PIIRS Research Communities
Through the PIIRS Research Community initiative, the Princeton Institute for International and Regional Studies provides up to $750,000 spread over three years to groups of Princeton faculty in support of research, teaching, and scholarly dialogue on a common theme of broad interest within international studies that cuts across disciplines and world regions
A PIIRS Research Community consists of an interdisciplinary group of faculty and graduate students engaged in the study of a common theme of broad comparative or global significance. Examples of the kinds of themes around which a research community might be formed include: modernity and modernization; private wealth and public power; religion and violence; citizenship, nation, and cultural identity; gender and human rights; empire and resistance; diasporas and migrations; the human dimensions of climate change; the public sphere in comparative perspective; revolutions; democracy and inequality; legacies of the Cold War; global justice and human rights; diversity and public goods; the politics of the commons; and the shaping of social memory. These are broad themes that cut across all regions of the world, engage multiple disciplines, and have cultural, social, and political dimensions that open up the possibility for broad interdisciplinary and cross-area intellectual engagement.
Research communities are to be established initially around a minimal core community of six faculty members from at least three different departments and run by a rotating steering committee of three core members. Research community activities are open for participation by all Princeton faculty and graduate students, and any Princeton faculty member is eligible to become a core community member. Moreover, research communities are expected to undertake efforts to expand their core membership over the course of the three-year funding cycle. Each spring within the three-year funding cycle the community steering committee is to present PIIRS with an annual plan and budget covering the activities of the community for the following year. All community activities are to be run by core community members with the aid of PIIRS staff.
Funding for a PIIRS Research Community is to be used to support a variety of activities related to the community’s broader theme: faculty and graduate student research, conferences, lecture series, graduate fellowships, a visiting fellows program, and course development. Each research community is eligible to receive a substantial amount of research funds annually (up to $70,000) to be used to support faculty research by core community members on some aspect of the community’s theme. As a condition of funding, research communities are required to meet at least once a month in a community meeting which all core community members are normally expected to attend. These community meetings could assume a variety of formats. For example, a research community might choose to hold its community meetings over dinner and use them to discuss a particularly interesting book or article relevant to the community theme, bring in an author to talk about his or her work, or hear presentations from faculty about their own research. Research communities are also expected to sponsor one graduate and one undergraduate course each year related to the community’s theme; these may be new offerings or may come from existing curriculum.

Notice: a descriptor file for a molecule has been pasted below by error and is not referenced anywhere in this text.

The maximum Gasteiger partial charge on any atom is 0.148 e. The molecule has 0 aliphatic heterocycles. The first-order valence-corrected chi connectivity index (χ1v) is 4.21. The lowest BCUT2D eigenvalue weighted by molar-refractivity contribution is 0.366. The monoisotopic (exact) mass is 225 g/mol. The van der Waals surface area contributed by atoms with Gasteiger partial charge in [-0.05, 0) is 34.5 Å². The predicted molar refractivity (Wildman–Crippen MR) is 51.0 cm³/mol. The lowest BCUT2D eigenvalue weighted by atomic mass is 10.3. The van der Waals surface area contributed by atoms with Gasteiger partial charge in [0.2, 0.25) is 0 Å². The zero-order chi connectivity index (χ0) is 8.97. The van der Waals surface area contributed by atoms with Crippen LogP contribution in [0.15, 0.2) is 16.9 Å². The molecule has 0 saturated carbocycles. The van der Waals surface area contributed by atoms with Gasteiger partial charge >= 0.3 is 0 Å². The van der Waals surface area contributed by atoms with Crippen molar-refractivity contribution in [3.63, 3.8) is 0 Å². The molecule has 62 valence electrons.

The first year of a research community’s funding cycle is to be devoted primarily to establishing the community and would involve a series of activities (community meetings, lectures, and workshops) intended to solidify the community and the common interaction of its members. The second year of a research community’s funding cycle will be the community’s “focus year,” in which additional funds will be invested in the community to support a visiting fellows program, graduate students working on the theme of the community, and additional workshops and lecture series run by core community members. The final year of funding is aimed at community consolidation, with the possibility of refunding should the community prove successful. Success of a research community is to be judged by the size and diversity of the community’s core faculty, attendance at its activities, the quality of its discussions, and its publication results. Typically, communities seeking refunding would also need to demonstrate evidence of application for significant external funding.
How to Apply
Applications can be made by groups of at least three Princeton faculty members from at least two academic departments. An application will consist of: 1) an elaboration of the theme of the research community and its importance across multiple world regions and academic disciplines; 2) a list and description of the faculty who have agreed to become core community members and others who might be asked; 3) a plan and budget for the community’s first year of activity; and 4) a short description of the kinds of community activities that might be undertaken in future years.
PIIRS seeks only a two- or three-page pre-proposal describing the theme of the proposed research community and identifying other Princeton faculty who might be involved. Any Princeton faculty member may submit a pre-proposal. One or more of the pre-proposals will be selected by PIIRS for more detailed development. Pre-proposals should be sent to PIIRS Director Mark Beissinger (email@example.com) by February 17, 2013.
Further questions or inquiries about the PIIRS Research Community initiative can be addressed to Mark Beissinger.